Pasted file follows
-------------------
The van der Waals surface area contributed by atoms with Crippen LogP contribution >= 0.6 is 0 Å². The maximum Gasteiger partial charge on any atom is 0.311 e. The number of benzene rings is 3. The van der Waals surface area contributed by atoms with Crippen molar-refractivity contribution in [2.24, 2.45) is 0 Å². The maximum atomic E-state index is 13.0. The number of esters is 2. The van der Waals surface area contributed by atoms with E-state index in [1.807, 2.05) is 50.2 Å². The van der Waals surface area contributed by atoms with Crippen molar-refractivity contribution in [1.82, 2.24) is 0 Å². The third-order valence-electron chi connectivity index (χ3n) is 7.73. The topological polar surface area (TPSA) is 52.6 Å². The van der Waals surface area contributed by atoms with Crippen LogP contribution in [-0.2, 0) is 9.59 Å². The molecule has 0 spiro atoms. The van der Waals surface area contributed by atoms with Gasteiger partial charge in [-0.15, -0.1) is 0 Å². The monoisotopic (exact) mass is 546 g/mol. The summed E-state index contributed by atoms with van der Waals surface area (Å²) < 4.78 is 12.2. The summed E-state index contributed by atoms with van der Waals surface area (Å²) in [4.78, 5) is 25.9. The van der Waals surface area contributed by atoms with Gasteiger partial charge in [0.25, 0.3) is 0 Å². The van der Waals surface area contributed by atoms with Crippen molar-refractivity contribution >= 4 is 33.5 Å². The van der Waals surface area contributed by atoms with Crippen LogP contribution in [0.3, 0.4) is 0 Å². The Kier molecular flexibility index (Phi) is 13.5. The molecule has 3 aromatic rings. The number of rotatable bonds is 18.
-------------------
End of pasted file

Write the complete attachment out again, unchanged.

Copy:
The van der Waals surface area contributed by atoms with Crippen LogP contribution >= 0.6 is 0 Å². The maximum Gasteiger partial charge on any atom is 0.311 e. The number of benzene rings is 3. The van der Waals surface area contributed by atoms with Crippen molar-refractivity contribution in [2.24, 2.45) is 0 Å². The maximum atomic E-state index is 13.0. The number of esters is 2. The van der Waals surface area contributed by atoms with E-state index in [1.807, 2.05) is 50.2 Å². The van der Waals surface area contributed by atoms with Crippen molar-refractivity contribution in [1.82, 2.24) is 0 Å². The third-order valence-electron chi connectivity index (χ3n) is 7.73. The topological polar surface area (TPSA) is 52.6 Å². The van der Waals surface area contributed by atoms with Crippen LogP contribution in [-0.2, 0) is 9.59 Å². The molecule has 0 spiro atoms. The van der Waals surface area contributed by atoms with Gasteiger partial charge in [-0.15, -0.1) is 0 Å². The monoisotopic (exact) mass is 546 g/mol. The summed E-state index contributed by atoms with van der Waals surface area (Å²) < 4.78 is 12.2. The summed E-state index contributed by atoms with van der Waals surface area (Å²) in [4.78, 5) is 25.9. The van der Waals surface area contributed by atoms with Gasteiger partial charge in [0.25, 0.3) is 0 Å². The van der Waals surface area contributed by atoms with Crippen molar-refractivity contribution >= 4 is 33.5 Å². The van der Waals surface area contributed by atoms with Crippen LogP contribution in [0.3, 0.4) is 0 Å². The Kier molecular flexibility index (Phi) is 13.5. The molecule has 3 aromatic rings. The number of rotatable bonds is 18.